Redskins release statement concerning report of mistreatment of cheerleaders

<a class="link rapid-noclick-resp" href="/nfl/teams/was" data-ylk="slk:Washington Redskins">Washington Redskins</a> cheerleaders perform during an NFL game late last season. (AP)
Washington Redskins cheerleaders perform during an NFL game late last season. (AP)

When the New York Times asked the Washington Redskins for a statement on a controversial story regarding a controversial cheerleader calendar photo shoot to Costa Rica in 2013, the Redskins gave the paper a statement that was basically word salad and said nothing.

After a day of heavy criticism to the team over the story by The Times’ Juliet Macur, the Redskins tried again.

The team put out a statement from team president Bruce Allen on Thursday saying it takes the story’s allegations seriously, but in standard Redskins form also made sure to say that what they’ve heard contradicts the story. In The Times’ story, cheerleaders on that trip alleged they had their passports taken from them upon arrival, were required to be topless at a photo shoot that sponsors attended and that some of them were told to escort sponsors to a nightclub.

Here is the statement the Redskins released on Thursday:

The Redskins organization is very concerned by the allegations involving our cheerleaders in the recent New York Times article. We are immediately looking into this situation and want to express how serious we take these allegations.  Based on the dialogue we’ve had with a number of current and former cheerleaders over the past 48 hours, we’ve heard very different first-hand accounts that directly contradict many of the details of the May 2 article. I can promise that once we have completed looking into this matter, if it is revealed that any of our employees acted inappropriately, those employees will face significant repercussions.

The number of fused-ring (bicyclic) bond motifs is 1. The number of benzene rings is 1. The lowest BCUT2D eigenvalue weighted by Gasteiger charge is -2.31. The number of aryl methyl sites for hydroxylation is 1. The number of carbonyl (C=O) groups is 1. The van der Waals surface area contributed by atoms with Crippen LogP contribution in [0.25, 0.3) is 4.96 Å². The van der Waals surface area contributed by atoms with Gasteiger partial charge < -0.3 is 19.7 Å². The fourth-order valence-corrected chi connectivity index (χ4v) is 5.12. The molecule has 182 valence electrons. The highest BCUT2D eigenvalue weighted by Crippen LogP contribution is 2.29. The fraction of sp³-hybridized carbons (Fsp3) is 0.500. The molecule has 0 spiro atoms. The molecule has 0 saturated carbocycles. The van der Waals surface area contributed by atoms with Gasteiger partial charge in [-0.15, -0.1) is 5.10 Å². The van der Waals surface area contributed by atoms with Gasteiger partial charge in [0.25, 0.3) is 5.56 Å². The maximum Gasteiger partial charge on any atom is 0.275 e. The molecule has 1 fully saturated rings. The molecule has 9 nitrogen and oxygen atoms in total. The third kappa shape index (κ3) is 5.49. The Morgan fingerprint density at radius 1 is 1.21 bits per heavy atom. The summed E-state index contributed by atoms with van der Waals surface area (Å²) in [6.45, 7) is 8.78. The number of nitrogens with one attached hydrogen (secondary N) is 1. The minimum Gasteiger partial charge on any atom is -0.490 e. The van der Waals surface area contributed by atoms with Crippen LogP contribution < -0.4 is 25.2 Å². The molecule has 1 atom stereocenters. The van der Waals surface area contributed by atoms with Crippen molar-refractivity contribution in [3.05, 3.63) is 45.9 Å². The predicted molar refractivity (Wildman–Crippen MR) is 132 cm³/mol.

“Our entire organization has great appreciation and respect for our cheerleaders. From the work they do in the local community, to visiting our troops abroad, and for always representing the Redskins organization in a first-class manner, these women are exemplary members of our organization and are worthy of our utmost respect. We are proud of these women and support them during this time. We will continue to take all necessary measures to create a safe and respectful work environment.”

There have been a few stories about cheerleaders being treated poorly this offseason, and at some point the NFL is going to have to do more than hope it all blows over. There have been tales of cheerleaders being treated in a way that most NFL employees aren’t, including substandard pay and having to agree to rules that are clearly a double standard compared to players and others in the organization. Considering cheerleaders are among the most prominent female employees of most NFL teams, it’s a terrible look for a league that has been plagued with issues like domestic violence.

The Redskins said they’ll be looking into it, but based on their initial reactions of downplaying the story (and the organization’s past missteps in so many areas), we shouldn’t expect too much of a substantial report at the end.

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Frank Schwab is a writer for Yahoo Sports. Have a tip? Email him at shutdown.corner@yahoo.com or follow him on Twitter!

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